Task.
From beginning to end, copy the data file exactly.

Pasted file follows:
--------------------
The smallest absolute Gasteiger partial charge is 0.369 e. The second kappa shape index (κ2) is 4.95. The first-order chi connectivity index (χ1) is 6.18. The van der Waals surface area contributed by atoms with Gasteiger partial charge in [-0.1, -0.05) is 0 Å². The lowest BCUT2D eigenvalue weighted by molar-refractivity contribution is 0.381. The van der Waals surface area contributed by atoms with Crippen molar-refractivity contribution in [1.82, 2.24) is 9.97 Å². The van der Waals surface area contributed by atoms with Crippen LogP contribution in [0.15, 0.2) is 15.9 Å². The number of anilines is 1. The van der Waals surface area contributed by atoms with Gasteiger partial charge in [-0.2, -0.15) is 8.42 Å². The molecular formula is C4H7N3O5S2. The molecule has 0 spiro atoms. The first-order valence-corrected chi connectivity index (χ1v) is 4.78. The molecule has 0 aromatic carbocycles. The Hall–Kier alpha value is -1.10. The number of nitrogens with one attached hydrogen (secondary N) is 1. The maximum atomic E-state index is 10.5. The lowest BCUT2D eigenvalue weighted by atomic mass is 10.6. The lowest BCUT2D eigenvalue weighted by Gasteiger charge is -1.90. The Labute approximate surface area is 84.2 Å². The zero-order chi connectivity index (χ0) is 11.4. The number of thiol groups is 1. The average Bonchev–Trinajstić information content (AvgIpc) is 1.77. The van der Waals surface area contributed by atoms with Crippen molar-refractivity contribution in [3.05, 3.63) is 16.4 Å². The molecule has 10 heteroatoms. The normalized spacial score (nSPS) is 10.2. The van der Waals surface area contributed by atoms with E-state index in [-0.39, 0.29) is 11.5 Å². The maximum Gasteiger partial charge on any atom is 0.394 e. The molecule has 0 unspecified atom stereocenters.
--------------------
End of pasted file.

The smallest absolute Gasteiger partial charge is 0.369 e. The second kappa shape index (κ2) is 4.95. The first-order chi connectivity index (χ1) is 6.18. The van der Waals surface area contributed by atoms with Gasteiger partial charge in [-0.1, -0.05) is 0 Å². The lowest BCUT2D eigenvalue weighted by molar-refractivity contribution is 0.381. The van der Waals surface area contributed by atoms with Crippen molar-refractivity contribution in [1.82, 2.24) is 9.97 Å². The van der Waals surface area contributed by atoms with Crippen LogP contribution in [0.15, 0.2) is 15.9 Å². The number of anilines is 1. The van der Waals surface area contributed by atoms with Gasteiger partial charge in [-0.2, -0.15) is 8.42 Å². The molecular formula is C4H7N3O5S2. The molecule has 0 spiro atoms. The first-order valence-corrected chi connectivity index (χ1v) is 4.78. The molecule has 0 aromatic carbocycles. The Hall–Kier alpha value is -1.10. The number of nitrogens with one attached hydrogen (secondary N) is 1. The maximum atomic E-state index is 10.5. The lowest BCUT2D eigenvalue weighted by atomic mass is 10.6. The lowest BCUT2D eigenvalue weighted by Gasteiger charge is -1.90. The Labute approximate surface area is 84.2 Å². The zero-order chi connectivity index (χ0) is 11.4. The number of thiol groups is 1. The average Bonchev–Trinajstić information content (AvgIpc) is 1.77. The van der Waals surface area contributed by atoms with Crippen molar-refractivity contribution in [3.05, 3.63) is 16.4 Å². The molecule has 10 heteroatoms. The normalized spacial score (nSPS) is 10.2. The van der Waals surface area contributed by atoms with E-state index in [-0.39, 0.29) is 11.5 Å². The maximum Gasteiger partial charge on any atom is 0.394 e. The molecule has 0 unspecified atom stereocenters.